It was the friends of Anne Boleyn who had most counselled his going to France, that they might get the king's ear in his absence. Their attempt to manage without him, however, was a great mistake, even in her interest; for Knight with great difficulty, and not till the pope had escaped to Orvieto, obtained bulls, which turned out to be useless for the king's purpose after all, the demand for them only revealing to the papal advisers what that purpose was. But Wolsey, to whom the cause was again committed, now tried the desperate policy of endeavouring to get the pope to give away his authority, without appeal, to himself and another legate to be sent to England, and Gardiner and Foxe were despatched to Italy with this view in February 1528. Their instructions were to procure from the pope a decretal commission to define the law by which the judges should be guided and a dispensation for the new marriage. The latter (although it was really a greater stretch of papal power than the old dispensation to marry Catherine) was passed without difficulty; but the other decretal Gardiner failed to obtain, even after long days spent in arguing with the pope and cardinals; and Foxe at last departed for England with a mere general commission, which they hoped would do, but which Wolsey found to be inadequate. Again he urged Gardiner to press the pope for a decretal commission, not only for public reasons, but personally for Wolsey's sake; and in the end Clement, though with great reluctance, agreed to send one by Campeggio, the legate who was to be despatched as Wolsey's colleague. But the document was only to be shown to the king and Wolsey and then destroyed, Campeggio being strictly enjoined not to let it go out of his hands, for Wolsey himself had said it need not be used in the process, as he only wanted it to strengthen his authority with the king. Clement also was got to give a dangerous promise that he would not interfere with the due execution of this commission, but confirm what should be done under it. This, of course, did not bind him to confirm an unjust decision, and for that very reason Wolsey afterwards instructed Gardiner by a shameful artifice to endeavour to procure a reissue of the document in a form more to the king's purpose.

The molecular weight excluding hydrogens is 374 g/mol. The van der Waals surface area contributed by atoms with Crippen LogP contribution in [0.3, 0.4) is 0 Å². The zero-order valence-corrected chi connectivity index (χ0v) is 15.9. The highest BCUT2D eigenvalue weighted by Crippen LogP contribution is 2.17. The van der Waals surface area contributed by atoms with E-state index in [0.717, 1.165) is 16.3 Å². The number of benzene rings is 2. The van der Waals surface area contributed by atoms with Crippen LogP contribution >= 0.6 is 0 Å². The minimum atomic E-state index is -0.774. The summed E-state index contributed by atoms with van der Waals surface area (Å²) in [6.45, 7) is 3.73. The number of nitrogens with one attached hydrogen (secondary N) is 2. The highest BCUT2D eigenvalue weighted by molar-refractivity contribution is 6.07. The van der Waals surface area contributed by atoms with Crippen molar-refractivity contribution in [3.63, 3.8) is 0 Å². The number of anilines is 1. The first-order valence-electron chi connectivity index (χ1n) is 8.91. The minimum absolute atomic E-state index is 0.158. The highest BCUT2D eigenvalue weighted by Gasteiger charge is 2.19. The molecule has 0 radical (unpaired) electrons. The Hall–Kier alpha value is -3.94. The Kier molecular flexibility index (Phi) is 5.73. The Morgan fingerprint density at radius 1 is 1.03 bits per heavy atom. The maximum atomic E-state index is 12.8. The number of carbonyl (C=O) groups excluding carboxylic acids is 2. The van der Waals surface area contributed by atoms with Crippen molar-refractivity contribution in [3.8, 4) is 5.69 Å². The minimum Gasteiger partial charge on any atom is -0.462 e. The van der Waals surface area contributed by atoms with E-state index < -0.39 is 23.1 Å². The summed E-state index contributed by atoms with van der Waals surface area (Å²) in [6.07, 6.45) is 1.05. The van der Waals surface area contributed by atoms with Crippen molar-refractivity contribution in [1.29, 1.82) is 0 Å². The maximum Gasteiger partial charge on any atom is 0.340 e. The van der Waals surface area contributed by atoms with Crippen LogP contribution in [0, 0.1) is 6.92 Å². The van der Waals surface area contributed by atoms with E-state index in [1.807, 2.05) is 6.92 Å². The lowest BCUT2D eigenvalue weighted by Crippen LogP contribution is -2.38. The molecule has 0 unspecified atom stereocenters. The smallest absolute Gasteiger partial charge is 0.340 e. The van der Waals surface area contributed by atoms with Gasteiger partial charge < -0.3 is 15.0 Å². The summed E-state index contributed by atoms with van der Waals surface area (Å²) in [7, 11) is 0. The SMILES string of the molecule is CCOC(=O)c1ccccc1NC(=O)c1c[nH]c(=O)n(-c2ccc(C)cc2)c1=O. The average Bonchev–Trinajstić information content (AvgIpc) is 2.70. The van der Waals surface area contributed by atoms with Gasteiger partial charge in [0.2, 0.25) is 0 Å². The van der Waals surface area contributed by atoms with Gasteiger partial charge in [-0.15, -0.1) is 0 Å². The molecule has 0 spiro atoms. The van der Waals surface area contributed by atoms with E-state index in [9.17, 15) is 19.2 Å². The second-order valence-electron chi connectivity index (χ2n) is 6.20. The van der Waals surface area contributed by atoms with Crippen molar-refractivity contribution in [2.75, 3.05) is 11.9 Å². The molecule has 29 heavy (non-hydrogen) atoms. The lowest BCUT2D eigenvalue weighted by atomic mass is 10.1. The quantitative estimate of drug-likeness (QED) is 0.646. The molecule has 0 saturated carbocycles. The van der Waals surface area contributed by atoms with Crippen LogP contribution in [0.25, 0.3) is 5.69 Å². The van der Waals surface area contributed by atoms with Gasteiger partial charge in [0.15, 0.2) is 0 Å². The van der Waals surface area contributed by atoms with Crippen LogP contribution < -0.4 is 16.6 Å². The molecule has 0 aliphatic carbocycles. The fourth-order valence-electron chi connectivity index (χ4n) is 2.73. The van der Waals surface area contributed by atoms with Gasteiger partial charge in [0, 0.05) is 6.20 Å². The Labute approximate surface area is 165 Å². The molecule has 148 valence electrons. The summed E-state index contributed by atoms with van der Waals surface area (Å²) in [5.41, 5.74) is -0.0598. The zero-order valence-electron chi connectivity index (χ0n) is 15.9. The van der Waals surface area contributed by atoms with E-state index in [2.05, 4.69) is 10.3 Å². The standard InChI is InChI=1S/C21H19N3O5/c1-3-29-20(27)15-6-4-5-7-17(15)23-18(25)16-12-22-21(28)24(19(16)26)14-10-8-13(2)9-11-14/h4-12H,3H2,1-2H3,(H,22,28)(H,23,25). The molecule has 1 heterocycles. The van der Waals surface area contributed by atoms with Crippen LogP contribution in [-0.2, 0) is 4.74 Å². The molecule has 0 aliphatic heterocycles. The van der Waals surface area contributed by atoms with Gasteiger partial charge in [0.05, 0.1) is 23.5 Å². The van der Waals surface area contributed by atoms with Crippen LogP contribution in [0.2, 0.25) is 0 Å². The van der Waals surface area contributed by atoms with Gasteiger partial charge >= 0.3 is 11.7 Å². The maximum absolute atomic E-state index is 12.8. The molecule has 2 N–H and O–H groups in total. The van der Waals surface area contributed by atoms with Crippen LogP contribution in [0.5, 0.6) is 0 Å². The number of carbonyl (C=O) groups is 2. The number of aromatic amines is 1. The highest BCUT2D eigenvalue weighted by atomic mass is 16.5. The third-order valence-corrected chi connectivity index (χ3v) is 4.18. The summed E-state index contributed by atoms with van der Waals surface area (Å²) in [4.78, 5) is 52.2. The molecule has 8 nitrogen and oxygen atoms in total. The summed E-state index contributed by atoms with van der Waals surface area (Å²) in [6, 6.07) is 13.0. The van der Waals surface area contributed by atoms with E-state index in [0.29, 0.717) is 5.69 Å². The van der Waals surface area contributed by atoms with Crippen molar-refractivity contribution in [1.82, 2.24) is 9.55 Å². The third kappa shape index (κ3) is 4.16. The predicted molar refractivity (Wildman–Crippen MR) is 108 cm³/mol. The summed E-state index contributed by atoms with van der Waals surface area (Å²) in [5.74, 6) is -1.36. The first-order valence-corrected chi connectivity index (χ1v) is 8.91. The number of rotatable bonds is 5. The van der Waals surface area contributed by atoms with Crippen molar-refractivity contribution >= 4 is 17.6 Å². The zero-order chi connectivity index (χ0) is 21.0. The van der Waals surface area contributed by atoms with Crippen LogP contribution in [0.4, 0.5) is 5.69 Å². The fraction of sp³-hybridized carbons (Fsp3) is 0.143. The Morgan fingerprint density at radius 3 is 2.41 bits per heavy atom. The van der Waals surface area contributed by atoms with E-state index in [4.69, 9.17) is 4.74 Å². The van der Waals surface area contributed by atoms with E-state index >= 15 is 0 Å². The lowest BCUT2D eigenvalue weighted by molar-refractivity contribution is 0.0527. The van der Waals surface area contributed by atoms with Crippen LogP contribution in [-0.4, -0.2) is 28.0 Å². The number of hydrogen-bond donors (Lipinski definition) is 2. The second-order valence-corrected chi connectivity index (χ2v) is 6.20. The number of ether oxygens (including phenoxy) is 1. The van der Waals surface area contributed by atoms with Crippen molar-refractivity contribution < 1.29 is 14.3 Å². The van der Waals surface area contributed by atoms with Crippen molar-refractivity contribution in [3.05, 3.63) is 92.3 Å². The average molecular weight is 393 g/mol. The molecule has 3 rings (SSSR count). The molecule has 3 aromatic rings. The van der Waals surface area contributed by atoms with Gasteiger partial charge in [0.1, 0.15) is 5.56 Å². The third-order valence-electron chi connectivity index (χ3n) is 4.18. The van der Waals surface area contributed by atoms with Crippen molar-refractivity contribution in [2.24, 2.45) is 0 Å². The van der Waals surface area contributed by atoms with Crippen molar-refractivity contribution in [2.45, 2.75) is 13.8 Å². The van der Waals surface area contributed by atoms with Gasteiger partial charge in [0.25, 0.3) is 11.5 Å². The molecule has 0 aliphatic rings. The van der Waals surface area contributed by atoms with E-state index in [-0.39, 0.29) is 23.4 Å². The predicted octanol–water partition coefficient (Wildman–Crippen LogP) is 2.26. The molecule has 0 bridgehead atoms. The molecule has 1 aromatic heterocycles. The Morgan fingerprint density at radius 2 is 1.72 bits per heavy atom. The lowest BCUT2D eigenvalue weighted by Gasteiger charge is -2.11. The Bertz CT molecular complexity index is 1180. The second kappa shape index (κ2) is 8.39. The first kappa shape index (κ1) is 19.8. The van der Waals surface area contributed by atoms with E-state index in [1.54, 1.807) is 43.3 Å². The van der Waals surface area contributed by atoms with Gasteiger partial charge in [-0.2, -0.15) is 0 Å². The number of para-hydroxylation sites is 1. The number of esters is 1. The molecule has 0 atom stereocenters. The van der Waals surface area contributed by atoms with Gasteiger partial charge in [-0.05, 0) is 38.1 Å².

Meanwhile the French alliance had borne fruit in a joint declaration of war made by an English and a French herald to the emperor at Burgos on 22 Jan. 1528. On 13 Feb. Wolsey explained the causes of this war to a meeting in the Star-chamber; but it was very unpopular, and led not only to interruption of commerce, but also to serious industrial difficulties within the realm, the Suffolk clothiers having to dismiss their men because they had no vent for their cloths. In Flanders the state of matters was no less intolerable, and a truce, so far as England and Flanders were concerned, was agreed to from 1 May to the end of February following. In June the sweating sickness was rife in England, and Anne Boleyn caught it. But she soon recovered, and was anxious about the health of Wolsey, whom she said she loved next to the king for the daily and nightly pains he took in her behalf. The king himself added in his own hand a postscript to the letter. In July, however, Wolsey, having set aside, apparently for good reasons, a nominee of Anne's for the position of abbess of Wilton, incurred a rebuke from the king for taking steps to promote the prioress, of whose nomination he had disapproved. The reproof was expressed in the most friendly terms, but was nevertheless deeply felt, even when Wolsey was reassured of the king's favour.